|Datum||21.11.2023, 11:00 - 12:30 Uhr|
|Ort||ZAS, Pariser Str. 1, 10719 Berlin; Room: 1.02 (First floor)|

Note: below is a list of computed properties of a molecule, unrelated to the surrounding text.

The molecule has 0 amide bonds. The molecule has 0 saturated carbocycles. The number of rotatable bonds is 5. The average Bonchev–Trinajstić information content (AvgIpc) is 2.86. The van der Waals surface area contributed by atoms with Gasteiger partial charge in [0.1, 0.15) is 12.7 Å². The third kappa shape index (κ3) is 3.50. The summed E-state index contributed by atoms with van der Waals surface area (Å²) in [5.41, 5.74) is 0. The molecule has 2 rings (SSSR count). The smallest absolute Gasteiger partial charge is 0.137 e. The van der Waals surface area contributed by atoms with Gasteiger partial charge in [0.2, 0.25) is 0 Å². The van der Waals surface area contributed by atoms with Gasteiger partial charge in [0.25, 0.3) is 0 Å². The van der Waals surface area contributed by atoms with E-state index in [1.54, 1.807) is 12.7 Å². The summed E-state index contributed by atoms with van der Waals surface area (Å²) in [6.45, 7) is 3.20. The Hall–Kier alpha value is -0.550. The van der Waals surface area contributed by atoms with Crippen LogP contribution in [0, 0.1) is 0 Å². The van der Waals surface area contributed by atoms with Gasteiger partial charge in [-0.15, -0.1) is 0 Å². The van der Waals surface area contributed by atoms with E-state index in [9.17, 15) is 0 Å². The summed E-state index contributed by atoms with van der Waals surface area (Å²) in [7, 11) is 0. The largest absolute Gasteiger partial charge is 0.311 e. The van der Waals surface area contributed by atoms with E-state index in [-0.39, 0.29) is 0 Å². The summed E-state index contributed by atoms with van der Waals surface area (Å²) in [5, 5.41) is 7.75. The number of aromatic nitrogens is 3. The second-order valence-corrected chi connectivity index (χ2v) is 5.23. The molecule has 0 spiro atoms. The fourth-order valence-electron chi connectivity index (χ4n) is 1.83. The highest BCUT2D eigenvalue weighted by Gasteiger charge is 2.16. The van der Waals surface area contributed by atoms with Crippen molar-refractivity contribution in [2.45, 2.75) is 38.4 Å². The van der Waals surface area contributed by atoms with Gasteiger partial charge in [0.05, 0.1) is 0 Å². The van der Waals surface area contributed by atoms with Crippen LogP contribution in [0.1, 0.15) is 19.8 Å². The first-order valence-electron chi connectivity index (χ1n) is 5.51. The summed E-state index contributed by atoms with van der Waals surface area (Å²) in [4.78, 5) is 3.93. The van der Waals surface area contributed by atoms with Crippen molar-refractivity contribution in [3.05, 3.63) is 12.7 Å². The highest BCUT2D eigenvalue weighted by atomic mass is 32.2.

Conversational principles such as Grice’s maxim of Quantity (roughly: be informative) are essential to our ability to communicate efficiently. Due to their ubiquitous nature in language-based communication, they may interfere in a large variety of other cognitive tasks which at first glance may not seem linguistic in nature. Here, we report on three experiments that investigated the role of the Quantity maxim in the overconfidence bias in interval estimation (also referred to as overprecision). Experiment 1 (N = 309) used a chat paradigm to bias participants against providing the most informative answer, as would be required by Quantity, resulting in a reduced overprecision bias. Experiment 2 (N = 322) and Experiment 3 (N = 309) tested whether this effect depends on explicit social cues, specifically, the presence of a conversational partner. Both experiments replicated Experiment 1 in the absence of a full conversational context, thus showing that linguistic cues alone are sufficient. Taken together, these results suggest that conversational principles – extensively studied in linguistics, but largely ignored in research on cognitive biases – play an important role in the overprecision bias and, as we argue, likely in other biases as well.